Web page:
Often, a human wants to fix something, but without understanding cause-and-effect mechanisms or statistical vagaries in a signal, the human tweaking to improve just increases variation. “Tampering” is the term W. Edwards Deming applied to what I’ll describe as “messing with it, and making it worse.” Deming’s funnel experiment is easily visualized: Hold a funnel a few inches above a target mark on a table. Now, one-by-one, toss marbles into the funnel. They exit the bottom with random angle and spin, fall on the table, and roll to rest. The marbles surround the target in a circular pattern on the table. The size of the pattern is a response to the vagaries of their path through the funnel. The process has natural variation.
Now, let’s add control. Toss a marble. Let it come to rest. If it lands three inches to the southeast of the funnel, then the response might be to move the funnel three inches to the northwest. If the funnel remains three inches northwest, the circular pattern will be the same, but just shifted.
However, if with each marble toss, the funnel is moved to compensate for its deviation from target, the control action of moving the funnel will enlarge the circle of resting marbles. The lesson is: when variation is independent, control response to natural variation will increase the variation.
Statistical process control (SPC) tempers changes to prevent tampering and permit control action only when there's statistical evidence that there's been a real change, an assignable cause. SPC has evolved into Six Sigma, and the concepts form the basis of quality methods.
The tempering concept can be applied to automatic control. Consider orifice flowrate measurement and control. If the valve doesn't change position, and the flowrate is unchanged, the orifice will be affected by random vagaries in the fluid turbulence, and there will be variation in the measurement, perhaps 2% of full scale. If the valve were opened a bit more, the flow rate would be a bit higher, the average would be increased, but the variation would be the same. If the valve is opened and closed in response to statistical vagaries on the measurement, then the true flow rate rises and falls, perhaps by 1% of full scale. And with the sensor variation, the measured flow rate will vary 3% of full scale, a 50% increase.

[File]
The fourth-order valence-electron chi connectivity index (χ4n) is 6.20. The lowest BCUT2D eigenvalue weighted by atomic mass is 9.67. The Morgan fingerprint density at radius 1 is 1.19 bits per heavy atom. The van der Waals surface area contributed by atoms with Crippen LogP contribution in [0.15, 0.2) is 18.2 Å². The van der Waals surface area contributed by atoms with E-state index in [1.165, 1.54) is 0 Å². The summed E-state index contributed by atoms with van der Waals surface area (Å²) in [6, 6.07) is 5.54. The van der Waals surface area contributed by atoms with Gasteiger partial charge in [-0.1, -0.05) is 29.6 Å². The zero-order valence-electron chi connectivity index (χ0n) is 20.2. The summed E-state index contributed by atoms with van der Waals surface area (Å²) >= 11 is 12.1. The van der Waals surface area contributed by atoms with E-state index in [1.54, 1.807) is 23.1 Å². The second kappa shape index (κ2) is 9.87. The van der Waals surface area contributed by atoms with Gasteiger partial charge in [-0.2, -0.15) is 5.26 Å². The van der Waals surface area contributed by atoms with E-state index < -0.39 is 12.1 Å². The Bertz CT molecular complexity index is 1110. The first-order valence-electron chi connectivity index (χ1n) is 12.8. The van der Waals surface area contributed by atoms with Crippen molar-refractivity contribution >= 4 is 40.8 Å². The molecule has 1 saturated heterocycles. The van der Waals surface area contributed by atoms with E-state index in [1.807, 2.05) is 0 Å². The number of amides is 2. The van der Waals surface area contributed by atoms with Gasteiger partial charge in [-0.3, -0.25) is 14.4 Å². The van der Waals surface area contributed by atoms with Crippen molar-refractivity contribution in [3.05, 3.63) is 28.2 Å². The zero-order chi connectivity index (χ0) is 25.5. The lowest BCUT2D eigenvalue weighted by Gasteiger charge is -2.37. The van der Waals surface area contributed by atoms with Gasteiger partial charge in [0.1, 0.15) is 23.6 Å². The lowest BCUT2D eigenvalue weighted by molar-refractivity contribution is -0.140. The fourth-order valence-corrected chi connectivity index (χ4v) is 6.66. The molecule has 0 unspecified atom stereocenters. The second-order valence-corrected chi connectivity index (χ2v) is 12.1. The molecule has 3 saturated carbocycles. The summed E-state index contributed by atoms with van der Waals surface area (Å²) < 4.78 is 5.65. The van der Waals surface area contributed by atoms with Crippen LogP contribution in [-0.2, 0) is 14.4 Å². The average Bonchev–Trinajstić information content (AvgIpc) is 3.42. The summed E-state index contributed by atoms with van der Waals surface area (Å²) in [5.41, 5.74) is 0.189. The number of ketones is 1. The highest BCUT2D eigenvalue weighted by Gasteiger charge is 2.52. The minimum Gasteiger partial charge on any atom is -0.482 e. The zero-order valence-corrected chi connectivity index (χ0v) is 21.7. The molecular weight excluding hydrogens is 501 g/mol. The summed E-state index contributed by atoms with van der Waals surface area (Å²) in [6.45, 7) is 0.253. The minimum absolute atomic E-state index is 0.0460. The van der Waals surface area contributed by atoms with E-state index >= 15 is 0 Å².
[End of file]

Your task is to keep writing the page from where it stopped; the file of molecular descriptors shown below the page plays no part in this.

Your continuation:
If you adjust a batch recipe after each batch, seeking to make the key performance metric meet a target, then likely, you're adding variation. Even if the measurement is noiseless, the outcome of each batch will be subject to the vagaries of material and processing that led to the outcome. If the vagaries are independent, correction that would have been good for the last batch will just compound error in the next independent batch.
If you're adjusting model coefficient values from measured data, then even if the process is not changing, variation in the data will make it appear that the model coefficient values are changing. These coefficients could be related to heat exchanger fouling, catalyst reactivity, pseudo-component composition, diffusivity, etc. Changing the model in response to signal vagaries will change resulting process setpoints or control signals, shift the process, and increase variation.
Algorithmic SPC is the application of SPC to automated procedures. Have an SPC module watch the output of a controller, or batch recipe fixer, or model coefficient calculator. When the output isn't indicating a statistically significant change, don’t pass through the change.
There are many ways to do this, but to be compatible with online devices, we need a computationally simple method. I like using a cumulative sum (CUSUM) method, call it an SPC filter, and freely offer a mathematical explanation and demonstration software (open code) on my website. Mouse over the Techniques menu, then click on Statistical Filters.
Lags in dynamics also often provide tempering that masks the impact of control on increasing variability. The applicability is best at filtering noisy signals, batch-to-batch recipe or model adjustment, setpoint adjustment, or feedback control action on processes with a large delay, such as that due to chemical analysis.